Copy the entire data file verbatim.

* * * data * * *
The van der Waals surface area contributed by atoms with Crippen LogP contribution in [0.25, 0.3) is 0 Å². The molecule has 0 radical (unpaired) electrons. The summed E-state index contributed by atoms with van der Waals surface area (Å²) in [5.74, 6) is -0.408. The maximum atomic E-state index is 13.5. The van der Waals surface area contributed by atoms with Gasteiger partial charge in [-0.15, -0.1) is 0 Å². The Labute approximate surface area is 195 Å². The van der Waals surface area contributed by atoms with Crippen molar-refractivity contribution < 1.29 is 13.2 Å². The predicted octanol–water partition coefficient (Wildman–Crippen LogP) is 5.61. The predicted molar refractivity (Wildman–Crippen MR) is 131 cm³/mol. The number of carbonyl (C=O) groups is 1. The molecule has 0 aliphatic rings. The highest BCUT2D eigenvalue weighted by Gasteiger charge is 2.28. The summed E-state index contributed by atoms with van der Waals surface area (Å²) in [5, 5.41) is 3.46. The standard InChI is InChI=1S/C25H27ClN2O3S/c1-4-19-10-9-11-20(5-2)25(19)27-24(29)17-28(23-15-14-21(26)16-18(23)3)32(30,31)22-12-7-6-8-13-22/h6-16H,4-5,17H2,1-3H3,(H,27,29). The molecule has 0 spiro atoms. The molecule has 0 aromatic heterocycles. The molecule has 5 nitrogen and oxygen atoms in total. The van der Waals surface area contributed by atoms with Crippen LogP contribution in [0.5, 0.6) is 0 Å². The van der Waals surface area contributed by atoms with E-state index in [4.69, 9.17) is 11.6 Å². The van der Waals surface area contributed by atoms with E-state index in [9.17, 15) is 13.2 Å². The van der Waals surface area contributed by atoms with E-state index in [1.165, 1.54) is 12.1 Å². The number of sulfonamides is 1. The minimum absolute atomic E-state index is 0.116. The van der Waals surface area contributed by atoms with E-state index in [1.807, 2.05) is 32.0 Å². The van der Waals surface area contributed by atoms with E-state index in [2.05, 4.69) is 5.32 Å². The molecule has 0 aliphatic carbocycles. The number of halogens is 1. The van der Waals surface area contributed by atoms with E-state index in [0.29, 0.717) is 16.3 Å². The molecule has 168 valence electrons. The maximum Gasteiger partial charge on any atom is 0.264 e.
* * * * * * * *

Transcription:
The van der Waals surface area contributed by atoms with Crippen LogP contribution in [0.25, 0.3) is 0 Å². The molecule has 0 radical (unpaired) electrons. The summed E-state index contributed by atoms with van der Waals surface area (Å²) in [5.74, 6) is -0.408. The maximum atomic E-state index is 13.5. The van der Waals surface area contributed by atoms with Gasteiger partial charge in [-0.15, -0.1) is 0 Å². The Labute approximate surface area is 195 Å². The van der Waals surface area contributed by atoms with Crippen molar-refractivity contribution < 1.29 is 13.2 Å². The predicted octanol–water partition coefficient (Wildman–Crippen LogP) is 5.61. The predicted molar refractivity (Wildman–Crippen MR) is 131 cm³/mol. The number of carbonyl (C=O) groups is 1. The molecule has 0 aliphatic rings. The highest BCUT2D eigenvalue weighted by Gasteiger charge is 2.28. The summed E-state index contributed by atoms with van der Waals surface area (Å²) in [5, 5.41) is 3.46. The standard InChI is InChI=1S/C25H27ClN2O3S/c1-4-19-10-9-11-20(5-2)25(19)27-24(29)17-28(23-15-14-21(26)16-18(23)3)32(30,31)22-12-7-6-8-13-22/h6-16H,4-5,17H2,1-3H3,(H,27,29). The molecule has 0 spiro atoms. The molecule has 0 aromatic heterocycles. The molecule has 5 nitrogen and oxygen atoms in total. The van der Waals surface area contributed by atoms with Crippen LogP contribution in [0.5, 0.6) is 0 Å². The van der Waals surface area contributed by atoms with E-state index in [4.69, 9.17) is 11.6 Å². The van der Waals surface area contributed by atoms with E-state index in [9.17, 15) is 13.2 Å². The van der Waals surface area contributed by atoms with E-state index in [1.165, 1.54) is 12.1 Å². The number of sulfonamides is 1. The minimum absolute atomic E-state index is 0.116. The van der Waals surface area contributed by atoms with E-state index in [1.807, 2.05) is 32.0 Å². The van der Waals surface area contributed by atoms with E-state index in [2.05, 4.69) is 5.32 Å². The molecule has 0 aliphatic carbocycles. The number of halogens is 1. The van der Waals surface area contributed by atoms with E-state index in [0.29, 0.717) is 16.3 Å². The molecule has 168 valence electrons. The maximum Gasteiger partial charge on any atom is 0.264 e.